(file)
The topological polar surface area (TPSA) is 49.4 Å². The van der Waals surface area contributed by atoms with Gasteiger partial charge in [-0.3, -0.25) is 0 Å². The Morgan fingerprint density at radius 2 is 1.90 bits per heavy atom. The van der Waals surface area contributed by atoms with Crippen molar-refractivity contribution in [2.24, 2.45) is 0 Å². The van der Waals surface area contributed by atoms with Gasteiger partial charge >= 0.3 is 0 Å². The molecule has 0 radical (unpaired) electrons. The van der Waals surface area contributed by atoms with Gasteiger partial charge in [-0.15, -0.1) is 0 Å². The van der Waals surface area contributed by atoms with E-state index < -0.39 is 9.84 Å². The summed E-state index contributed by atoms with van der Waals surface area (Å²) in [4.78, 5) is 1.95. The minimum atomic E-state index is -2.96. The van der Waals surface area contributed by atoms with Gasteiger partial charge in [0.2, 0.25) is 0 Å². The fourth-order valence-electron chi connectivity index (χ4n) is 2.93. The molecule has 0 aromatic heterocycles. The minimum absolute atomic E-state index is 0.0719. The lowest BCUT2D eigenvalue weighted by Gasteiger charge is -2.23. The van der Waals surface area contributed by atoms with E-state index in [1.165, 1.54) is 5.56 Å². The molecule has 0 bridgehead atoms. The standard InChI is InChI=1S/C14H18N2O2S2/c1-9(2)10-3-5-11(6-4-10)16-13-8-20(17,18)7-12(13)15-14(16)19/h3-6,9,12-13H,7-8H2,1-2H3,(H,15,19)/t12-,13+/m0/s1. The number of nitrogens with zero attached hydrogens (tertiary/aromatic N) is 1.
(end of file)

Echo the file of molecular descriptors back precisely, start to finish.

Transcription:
The topological polar surface area (TPSA) is 49.4 Å². The van der Waals surface area contributed by atoms with Gasteiger partial charge in [-0.3, -0.25) is 0 Å². The Morgan fingerprint density at radius 2 is 1.90 bits per heavy atom. The van der Waals surface area contributed by atoms with Crippen molar-refractivity contribution in [2.24, 2.45) is 0 Å². The van der Waals surface area contributed by atoms with Gasteiger partial charge >= 0.3 is 0 Å². The molecule has 0 radical (unpaired) electrons. The van der Waals surface area contributed by atoms with Gasteiger partial charge in [-0.15, -0.1) is 0 Å². The van der Waals surface area contributed by atoms with E-state index < -0.39 is 9.84 Å². The summed E-state index contributed by atoms with van der Waals surface area (Å²) in [4.78, 5) is 1.95. The minimum atomic E-state index is -2.96. The van der Waals surface area contributed by atoms with Gasteiger partial charge in [0.2, 0.25) is 0 Å². The fourth-order valence-electron chi connectivity index (χ4n) is 2.93. The molecule has 0 aromatic heterocycles. The minimum absolute atomic E-state index is 0.0719. The lowest BCUT2D eigenvalue weighted by Gasteiger charge is -2.23. The van der Waals surface area contributed by atoms with E-state index in [1.165, 1.54) is 5.56 Å². The molecule has 0 bridgehead atoms. The standard InChI is InChI=1S/C14H18N2O2S2/c1-9(2)10-3-5-11(6-4-10)16-13-8-20(17,18)7-12(13)15-14(16)19/h3-6,9,12-13H,7-8H2,1-2H3,(H,15,19)/t12-,13+/m0/s1. The number of nitrogens with zero attached hydrogens (tertiary/aromatic N) is 1.